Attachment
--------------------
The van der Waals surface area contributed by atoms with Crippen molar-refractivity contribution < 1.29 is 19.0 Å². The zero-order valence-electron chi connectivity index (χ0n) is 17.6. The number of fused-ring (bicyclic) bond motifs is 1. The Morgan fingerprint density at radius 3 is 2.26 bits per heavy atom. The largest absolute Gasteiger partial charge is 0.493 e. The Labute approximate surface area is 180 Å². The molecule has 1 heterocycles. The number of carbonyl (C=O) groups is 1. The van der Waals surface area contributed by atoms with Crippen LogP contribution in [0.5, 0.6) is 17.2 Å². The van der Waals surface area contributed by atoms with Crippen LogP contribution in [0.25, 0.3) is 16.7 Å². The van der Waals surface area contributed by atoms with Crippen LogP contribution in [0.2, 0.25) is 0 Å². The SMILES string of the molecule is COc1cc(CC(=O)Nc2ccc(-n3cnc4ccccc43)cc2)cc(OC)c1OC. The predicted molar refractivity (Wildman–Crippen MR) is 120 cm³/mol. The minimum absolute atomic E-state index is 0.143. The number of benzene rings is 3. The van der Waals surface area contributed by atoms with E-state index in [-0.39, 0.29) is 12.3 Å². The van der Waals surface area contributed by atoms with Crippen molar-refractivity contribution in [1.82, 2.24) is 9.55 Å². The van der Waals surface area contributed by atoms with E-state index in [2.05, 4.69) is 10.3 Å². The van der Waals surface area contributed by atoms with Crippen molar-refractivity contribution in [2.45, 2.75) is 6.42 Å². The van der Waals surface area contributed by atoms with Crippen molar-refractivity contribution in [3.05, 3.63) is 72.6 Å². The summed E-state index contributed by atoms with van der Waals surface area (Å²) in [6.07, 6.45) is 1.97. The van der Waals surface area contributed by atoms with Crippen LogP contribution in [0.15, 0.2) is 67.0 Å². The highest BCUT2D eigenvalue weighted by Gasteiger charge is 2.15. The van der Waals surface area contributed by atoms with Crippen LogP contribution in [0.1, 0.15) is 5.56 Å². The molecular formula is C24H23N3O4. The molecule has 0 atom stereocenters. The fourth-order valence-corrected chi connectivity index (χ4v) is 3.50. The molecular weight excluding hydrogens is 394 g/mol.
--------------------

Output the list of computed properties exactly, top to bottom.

The van der Waals surface area contributed by atoms with Crippen molar-refractivity contribution < 1.29 is 19.0 Å². The zero-order valence-electron chi connectivity index (χ0n) is 17.6. The number of fused-ring (bicyclic) bond motifs is 1. The Morgan fingerprint density at radius 3 is 2.26 bits per heavy atom. The largest absolute Gasteiger partial charge is 0.493 e. The Labute approximate surface area is 180 Å². The molecule has 1 heterocycles. The number of carbonyl (C=O) groups is 1. The van der Waals surface area contributed by atoms with Crippen LogP contribution in [0.5, 0.6) is 17.2 Å². The van der Waals surface area contributed by atoms with Crippen LogP contribution in [0.25, 0.3) is 16.7 Å². The van der Waals surface area contributed by atoms with Crippen LogP contribution in [0.2, 0.25) is 0 Å². The SMILES string of the molecule is COc1cc(CC(=O)Nc2ccc(-n3cnc4ccccc43)cc2)cc(OC)c1OC. The predicted molar refractivity (Wildman–Crippen MR) is 120 cm³/mol. The minimum absolute atomic E-state index is 0.143. The number of benzene rings is 3. The van der Waals surface area contributed by atoms with E-state index in [-0.39, 0.29) is 12.3 Å². The van der Waals surface area contributed by atoms with Crippen molar-refractivity contribution in [1.82, 2.24) is 9.55 Å². The van der Waals surface area contributed by atoms with E-state index in [2.05, 4.69) is 10.3 Å². The van der Waals surface area contributed by atoms with Crippen molar-refractivity contribution in [2.45, 2.75) is 6.42 Å². The van der Waals surface area contributed by atoms with Crippen molar-refractivity contribution in [3.05, 3.63) is 72.6 Å². The summed E-state index contributed by atoms with van der Waals surface area (Å²) in [6.07, 6.45) is 1.97. The van der Waals surface area contributed by atoms with Crippen LogP contribution in [0.15, 0.2) is 67.0 Å². The highest BCUT2D eigenvalue weighted by Gasteiger charge is 2.15. The van der Waals surface area contributed by atoms with Crippen LogP contribution in [0.1, 0.15) is 5.56 Å². The molecular formula is C24H23N3O4. The molecule has 0 atom stereocenters. The fourth-order valence-corrected chi connectivity index (χ4v) is 3.50. The molecular weight excluding hydrogens is 394 g/mol.